19th annual Take Back the Night highlights marginalized survivors

Portland State’s 19th annual Take Back the Night event on Tuesday, April 17, “Disrupting the Prototype: Who Gets Believed as Survivors?” focused attention on sexual assault survivors of color and of the queer and transgender community.

“Just as dandelions find life through the cracks in the pavement, this year’s theme centers the voices at the root who continue to regrow, restore and reimagine amid conditions that weren’t made for survival,” the event’s Facebook page described. “We are addressing the unwavering presence of our communities pushing through the cracks in the pavement, nourishing and growing with community-made resources.”

The event marks PSU’s annual Sexual Assault Awareness Month. Take Back the Night events, which began as marches in the 1970s as a response to a surge in violent crimes against women, aim to educate the public about violence against women and provide resources and support for survivors.

The evening’s events included a panel discussion, poetry reading, raffle prizes from local business sponsors and a night market featuring local artists. Resource organizations, including Illuminate PSU and NARAL Pro-Choice Oregon Foundation, set up information tables. All raffle proceeds went to the PSU Women’s Resource Center’s survivor emergency housing fund, which provides emergency housing for individuals escaping abuse.  

Prior to the panel, three speakers, including poet Miriam Gabriel and candidate for Vice President of Associated Students of PSU Lelani Lealiiee, shared their art and experiences with survivor advocacy.

Deborah Shipman, a member of the Chickasaw Nation of Oklahoma and founder of the nonprofit organization Missing and Murdered Indigenous Women USA, blessed the land and shared narratives about violence against Native American women. She detailed personal experiences working with sexual assault survivors and the difficulties she faced communicating with law enforcement about missing indigenous women. Shipman said she often found law enforcement officials were aware that missing women were dead long before contacting their families.

Around 7 p.m., six panelists with varying backgrounds working with sexual assault survivors took the stage for a discussion moderated by the WRC’s Sexual and Relationship Violence Response Program Coordinator Alisha Howard.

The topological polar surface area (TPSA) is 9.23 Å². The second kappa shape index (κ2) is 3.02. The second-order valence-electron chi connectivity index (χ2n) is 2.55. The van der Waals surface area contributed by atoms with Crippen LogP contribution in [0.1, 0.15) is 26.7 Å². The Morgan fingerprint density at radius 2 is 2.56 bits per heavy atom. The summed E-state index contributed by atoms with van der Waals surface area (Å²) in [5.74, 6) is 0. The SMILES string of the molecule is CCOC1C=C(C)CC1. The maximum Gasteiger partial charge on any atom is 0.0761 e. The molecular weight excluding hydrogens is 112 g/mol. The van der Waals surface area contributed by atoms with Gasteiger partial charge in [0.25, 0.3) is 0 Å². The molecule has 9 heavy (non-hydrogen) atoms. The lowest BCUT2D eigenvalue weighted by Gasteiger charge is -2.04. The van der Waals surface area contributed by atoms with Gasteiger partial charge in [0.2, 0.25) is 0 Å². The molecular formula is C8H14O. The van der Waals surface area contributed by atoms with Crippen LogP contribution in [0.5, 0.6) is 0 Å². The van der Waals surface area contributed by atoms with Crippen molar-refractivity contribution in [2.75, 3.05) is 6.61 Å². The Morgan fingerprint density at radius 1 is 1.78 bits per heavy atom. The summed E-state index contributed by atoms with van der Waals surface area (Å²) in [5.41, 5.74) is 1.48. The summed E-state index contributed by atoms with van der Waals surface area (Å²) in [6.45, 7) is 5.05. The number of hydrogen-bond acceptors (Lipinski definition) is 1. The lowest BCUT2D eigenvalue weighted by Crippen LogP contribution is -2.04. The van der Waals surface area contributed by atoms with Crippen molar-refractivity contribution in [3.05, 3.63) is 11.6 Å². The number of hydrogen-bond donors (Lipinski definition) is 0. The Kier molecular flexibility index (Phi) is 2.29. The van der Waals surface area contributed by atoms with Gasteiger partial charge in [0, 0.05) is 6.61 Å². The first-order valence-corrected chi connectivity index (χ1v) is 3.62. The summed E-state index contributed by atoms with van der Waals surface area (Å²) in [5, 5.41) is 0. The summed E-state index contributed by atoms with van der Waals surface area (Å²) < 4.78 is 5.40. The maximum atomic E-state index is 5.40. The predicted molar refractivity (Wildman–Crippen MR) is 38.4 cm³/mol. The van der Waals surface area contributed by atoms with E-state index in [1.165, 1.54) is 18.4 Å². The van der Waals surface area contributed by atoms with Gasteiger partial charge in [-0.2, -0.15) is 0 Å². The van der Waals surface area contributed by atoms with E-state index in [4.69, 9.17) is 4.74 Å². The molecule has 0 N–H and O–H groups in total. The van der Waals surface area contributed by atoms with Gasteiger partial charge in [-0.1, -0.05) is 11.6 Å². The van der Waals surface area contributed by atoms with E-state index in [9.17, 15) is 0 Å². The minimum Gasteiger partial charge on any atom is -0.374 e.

Speakers included Akilah Powell, member of the shelter and resource center for domestic and sexual violence advocacy Call to Safety, Executive Staff Director for ASPSU and Cultural Resource Centers Special Events Assistant Alex Herrera, and Call to Safety member and educator Cicely Rodgers. Dara Snyder, member of the YWCA of Greater Portland, Interim Executive Director of Momentum Alliance Emily Lai, and campus coordinator for Oregon Sexual Assault Task Force Jackie Sandmeyer also joined the panel.

The conversation concentrated on what speakers called a lack of representation by women of color and by the queer and transgender community in the areas of support and survivorship.

“I have to use [cisgender], middle class, white [women’s] stories to open the narrative, to open people’s ears to even start listening to queer, Black [and] sex worker stories,” Sandmeyer said. “I have to give the statistics of those people who look like the people in power before I can then force them to sit down and captivate their attention to then bring about much harsher numbers and much harsher realities and intersections to race and economy and agency and how these different systems affect us.”

Powell, who identifies as transgender and Black, said they were often the only person advocating for transgender survivors at various advocacy organizations they’ve worked for.

The panel also discussed challenges within sexual assault advocacy, including the distinction between validating survivors and taking action to help them.

Rodgers said a majority of the conversation surrounding sexual assault and violence relates to believing the survivor, and now more people need to take action. “People are drowning in belief,” she said, “but nothing is happening.”

Although the #metoo movement has raised general awareness of sexual assault, Snyder added, that awareness is temporary. “We need to recognize this as an epidemic and public health issue,” she said.